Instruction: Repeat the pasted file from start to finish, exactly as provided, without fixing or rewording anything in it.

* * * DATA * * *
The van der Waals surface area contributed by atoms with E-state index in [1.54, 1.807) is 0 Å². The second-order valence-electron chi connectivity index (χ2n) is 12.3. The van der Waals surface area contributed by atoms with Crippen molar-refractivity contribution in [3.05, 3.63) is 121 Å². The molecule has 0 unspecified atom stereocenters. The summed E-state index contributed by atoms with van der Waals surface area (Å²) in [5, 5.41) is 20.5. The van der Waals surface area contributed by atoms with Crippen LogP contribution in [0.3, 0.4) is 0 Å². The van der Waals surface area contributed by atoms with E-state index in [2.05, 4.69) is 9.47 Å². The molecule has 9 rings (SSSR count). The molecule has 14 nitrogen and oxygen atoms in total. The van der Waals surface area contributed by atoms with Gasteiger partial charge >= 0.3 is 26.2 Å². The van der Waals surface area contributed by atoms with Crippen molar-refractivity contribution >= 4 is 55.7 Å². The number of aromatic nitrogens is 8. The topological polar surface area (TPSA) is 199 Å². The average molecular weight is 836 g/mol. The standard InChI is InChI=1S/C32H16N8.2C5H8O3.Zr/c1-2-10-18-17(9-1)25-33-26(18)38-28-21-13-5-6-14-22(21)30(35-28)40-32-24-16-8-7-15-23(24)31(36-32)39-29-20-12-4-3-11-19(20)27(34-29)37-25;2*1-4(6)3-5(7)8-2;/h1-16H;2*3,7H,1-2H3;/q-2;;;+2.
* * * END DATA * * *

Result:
The van der Waals surface area contributed by atoms with E-state index in [1.54, 1.807) is 0 Å². The second-order valence-electron chi connectivity index (χ2n) is 12.3. The van der Waals surface area contributed by atoms with Crippen molar-refractivity contribution in [3.05, 3.63) is 121 Å². The molecule has 0 unspecified atom stereocenters. The summed E-state index contributed by atoms with van der Waals surface area (Å²) in [5, 5.41) is 20.5. The van der Waals surface area contributed by atoms with Crippen LogP contribution in [0.3, 0.4) is 0 Å². The van der Waals surface area contributed by atoms with E-state index in [2.05, 4.69) is 9.47 Å². The molecule has 9 rings (SSSR count). The molecule has 14 nitrogen and oxygen atoms in total. The van der Waals surface area contributed by atoms with Gasteiger partial charge >= 0.3 is 26.2 Å². The van der Waals surface area contributed by atoms with Crippen molar-refractivity contribution >= 4 is 55.7 Å². The number of aromatic nitrogens is 8. The topological polar surface area (TPSA) is 199 Å². The average molecular weight is 836 g/mol. The standard InChI is InChI=1S/C32H16N8.2C5H8O3.Zr/c1-2-10-18-17(9-1)25-33-26(18)38-28-21-13-5-6-14-22(21)30(35-28)40-32-24-16-8-7-15-23(24)31(36-32)39-29-20-12-4-3-11-19(20)27(34-29)37-25;2*1-4(6)3-5(7)8-2;/h1-16H;2*3,7H,1-2H3;/q-2;;;+2.